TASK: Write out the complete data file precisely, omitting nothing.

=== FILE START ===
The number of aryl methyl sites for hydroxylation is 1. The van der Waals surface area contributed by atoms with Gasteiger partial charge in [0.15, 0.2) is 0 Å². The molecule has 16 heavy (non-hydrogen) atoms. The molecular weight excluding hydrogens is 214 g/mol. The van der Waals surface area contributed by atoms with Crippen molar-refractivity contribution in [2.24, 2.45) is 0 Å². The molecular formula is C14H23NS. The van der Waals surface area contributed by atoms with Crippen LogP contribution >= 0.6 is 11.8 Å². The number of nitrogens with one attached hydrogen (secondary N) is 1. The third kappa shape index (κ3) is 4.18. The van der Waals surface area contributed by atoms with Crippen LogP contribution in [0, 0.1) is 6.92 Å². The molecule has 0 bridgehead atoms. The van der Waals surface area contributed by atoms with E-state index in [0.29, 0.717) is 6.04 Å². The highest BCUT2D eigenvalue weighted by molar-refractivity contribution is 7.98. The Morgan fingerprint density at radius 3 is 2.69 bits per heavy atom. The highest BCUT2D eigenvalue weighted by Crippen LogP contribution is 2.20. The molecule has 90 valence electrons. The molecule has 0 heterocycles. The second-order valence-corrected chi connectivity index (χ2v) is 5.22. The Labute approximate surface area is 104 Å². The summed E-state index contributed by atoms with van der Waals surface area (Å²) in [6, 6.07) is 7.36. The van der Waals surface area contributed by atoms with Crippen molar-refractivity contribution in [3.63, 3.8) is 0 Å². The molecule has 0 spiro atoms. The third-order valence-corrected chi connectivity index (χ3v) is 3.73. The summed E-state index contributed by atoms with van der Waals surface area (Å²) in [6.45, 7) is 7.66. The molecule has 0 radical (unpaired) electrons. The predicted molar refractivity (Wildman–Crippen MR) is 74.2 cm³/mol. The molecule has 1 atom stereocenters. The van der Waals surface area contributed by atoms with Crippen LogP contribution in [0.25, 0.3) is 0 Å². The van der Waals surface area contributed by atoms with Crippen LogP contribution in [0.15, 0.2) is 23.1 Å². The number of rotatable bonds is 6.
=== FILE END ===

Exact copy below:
The number of aryl methyl sites for hydroxylation is 1. The van der Waals surface area contributed by atoms with Gasteiger partial charge in [0.15, 0.2) is 0 Å². The molecule has 16 heavy (non-hydrogen) atoms. The molecular weight excluding hydrogens is 214 g/mol. The van der Waals surface area contributed by atoms with Crippen molar-refractivity contribution in [2.24, 2.45) is 0 Å². The molecular formula is C14H23NS. The van der Waals surface area contributed by atoms with Crippen LogP contribution >= 0.6 is 11.8 Å². The number of nitrogens with one attached hydrogen (secondary N) is 1. The third kappa shape index (κ3) is 4.18. The van der Waals surface area contributed by atoms with Crippen LogP contribution in [0, 0.1) is 6.92 Å². The molecule has 0 bridgehead atoms. The van der Waals surface area contributed by atoms with E-state index in [0.29, 0.717) is 6.04 Å². The highest BCUT2D eigenvalue weighted by molar-refractivity contribution is 7.98. The Morgan fingerprint density at radius 3 is 2.69 bits per heavy atom. The highest BCUT2D eigenvalue weighted by Crippen LogP contribution is 2.20. The molecule has 90 valence electrons. The molecule has 0 heterocycles. The second-order valence-corrected chi connectivity index (χ2v) is 5.22. The Labute approximate surface area is 104 Å². The summed E-state index contributed by atoms with van der Waals surface area (Å²) in [6, 6.07) is 7.36. The van der Waals surface area contributed by atoms with Crippen molar-refractivity contribution in [3.63, 3.8) is 0 Å². The molecule has 0 spiro atoms. The third-order valence-corrected chi connectivity index (χ3v) is 3.73. The summed E-state index contributed by atoms with van der Waals surface area (Å²) in [6.45, 7) is 7.66. The molecule has 0 radical (unpaired) electrons. The predicted molar refractivity (Wildman–Crippen MR) is 74.2 cm³/mol. The molecule has 1 atom stereocenters. The van der Waals surface area contributed by atoms with Crippen LogP contribution in [0.25, 0.3) is 0 Å². The van der Waals surface area contributed by atoms with Crippen LogP contribution in [0.15, 0.2) is 23.1 Å². The number of rotatable bonds is 6.